CASTING CALL: Brotherman
A word used to describe an extremely “down to earth” individual. Brotherman can be used simultaneously with the first name of a person in an effort to show they share a strong mutual bond. A group of cool people can be deemed brothers as they share a strong brotherly bond.
A term of endearment used within my community. Seemingly timeless and always relevant. I often heard my uncles bring it up as far back as my childhood. So little surprise that a black indie comic book would go by that name to foster brotherhood and camaraderie. This “all-new, all-different” series came out set way back in 1990! So yeah, definitely at the height of my childhood.
Nowadays, you can’t walk without tripping over the latest Kickstarter campaign, but imagine 31 years ago a comic book company, Big City Entertainment, who was NOT Marvel or DC breaking out on the scene. Imagine not having the deep pockets and marketing visibility the “Big Two” have. Imagine having to promote your brand without the convenient plethora of social media platforms. Imagine doing all that and STILL leaving a mark in the comic industry, a lasting legacy. Can you see it? Good. That’s what Brotherman has done.
The synergetic creative talents of Dawud Anyabwile, Jason E. Sims, David J. A. Sims, and Guy Sims came together to create this trailblazing comic book series. Personally, I was here for the heady sense of nostalgia. I loved seeing the high-top fades, the chunky jewelry, the vintage hip hop fashion, and so on. Phrases like “toooo hype” brought me back which made me chuckle. “Bet”, on the other hand, is still used. Well, I guess depending on where you live. Brotherman transported me back to a more innocent time. At least for me. The language particularly shown in the captions was eloquent and seemed at home in Big City, the gritty metropolis of which our tale takes place. The caption in issue #3 resonated with me:
“There is a place like this in every large city…a place where hopelessness is the block captain and despair is the mayor…”
And to know that this comic was going on while I was first getting acquainted with Spider-Man and Batman just boggles the mind. I wish I had known about this book back then. This was a well crafted, authentic, and perfect commentary of the times then. Big City is a place of crime and despair, but there are characters who wish to change things for the better. And some who are quite comfortable with keeping it the way it is for selfish reasons. Which leads us to who I would cast:
Jordan Calloway as Antonio/Tony Valor aka Brotherman:
Straight and narrow. “By the Book” lawyer. Broad-shouldered and as American as apple pie. But with a high-top fade that would make Kid n’ Play proud. As Brother Man, Valor is exactly what Big City desperately needs to better itself. If they were to do a movie set in the ’90s as a period or keep it contemporary and modern, I’m pretty certain that Calloway could bring life to Brotherman’s character. We have seen him in Black Lightning playing both the villain and hero. He has it in him. He definitely has the square-jawed broad-shouldered build to pull off Brother Man when he is suited up. And his acting ain’t half bad! “Destiny is born of who secures a purpose,” indeed.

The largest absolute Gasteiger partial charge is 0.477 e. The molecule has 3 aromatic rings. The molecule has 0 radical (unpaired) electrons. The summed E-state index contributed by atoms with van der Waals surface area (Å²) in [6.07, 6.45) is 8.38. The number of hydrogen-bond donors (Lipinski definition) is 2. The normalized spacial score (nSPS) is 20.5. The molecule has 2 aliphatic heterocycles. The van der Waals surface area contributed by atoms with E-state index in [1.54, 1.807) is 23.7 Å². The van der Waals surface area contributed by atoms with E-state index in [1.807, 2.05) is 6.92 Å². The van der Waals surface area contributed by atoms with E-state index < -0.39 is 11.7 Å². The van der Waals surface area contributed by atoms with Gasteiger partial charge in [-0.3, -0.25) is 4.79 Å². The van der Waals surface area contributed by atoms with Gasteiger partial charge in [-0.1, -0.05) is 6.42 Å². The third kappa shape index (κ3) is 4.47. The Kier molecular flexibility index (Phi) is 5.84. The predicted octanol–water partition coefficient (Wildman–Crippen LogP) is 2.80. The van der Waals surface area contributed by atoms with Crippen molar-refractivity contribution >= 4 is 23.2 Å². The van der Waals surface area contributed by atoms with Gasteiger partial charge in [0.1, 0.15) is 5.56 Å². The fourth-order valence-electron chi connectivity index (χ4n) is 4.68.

Regina Hall as Melody Rich:
A personal fave, Hall was the first actress I thought of. She is beautiful, hilarious, and has a versatile range as a performer. We have seen her in the “Scary Movie” and “Girls Trip” to know that she is funny as hell. We have seen her in more serious movies such as “The Hate U Give”. This blend of unique qualities was mirrored in Melody Rich, Valor’s fellow lawyer and coworker. I am positive that Regina could pull off this role with ease and grace. Plus, if they did set the movie in 1990, she has already dressed the part as seen in the role of Dawn Darcy from “Black Monday” series on Showtime.
Leslie David Baker as Duke Denim:
Now granted I don’t know much about Leslie’s Stanley Hudson character’s critically-acclaimed show “The Office”, but something tells me this sarcastic and no-nonsense type of individual would be right at home portraying Valor’s chauvinistic, hard as nails grizzled employer.
Meagan Good as the Seductress:
There is an alluring quality to this actress. The eyes. The voice. Even the way she dresses and carries herself. Despite being the wife of a preacher, Meaghan is a siren. Couldn’t you see her as the tantalizing bank robber? She saunters into a bank, fragrant with her unique perfume that controls men, and literally tells the bank teller to empty the safe. See? You almost gave her money you don’t have. I am here for this!
In closing, I am glad I am now acquainted with the cast of Brotherman. I’m going to continue reading the series because now I am thoroughly intrigued. And who knows, maybe Hollywood will turn the eyes to cast this movie or at least develop it into a TV series. Innovative and timeless, Brotherman speaks for the people. Representation is needed more than ever now. So, I am thankful this pioneering series has paved the way for the black indie comics that have blossomed in the garden planted over 30 years ago. Who would you cast? Tell me. Tell Malachi.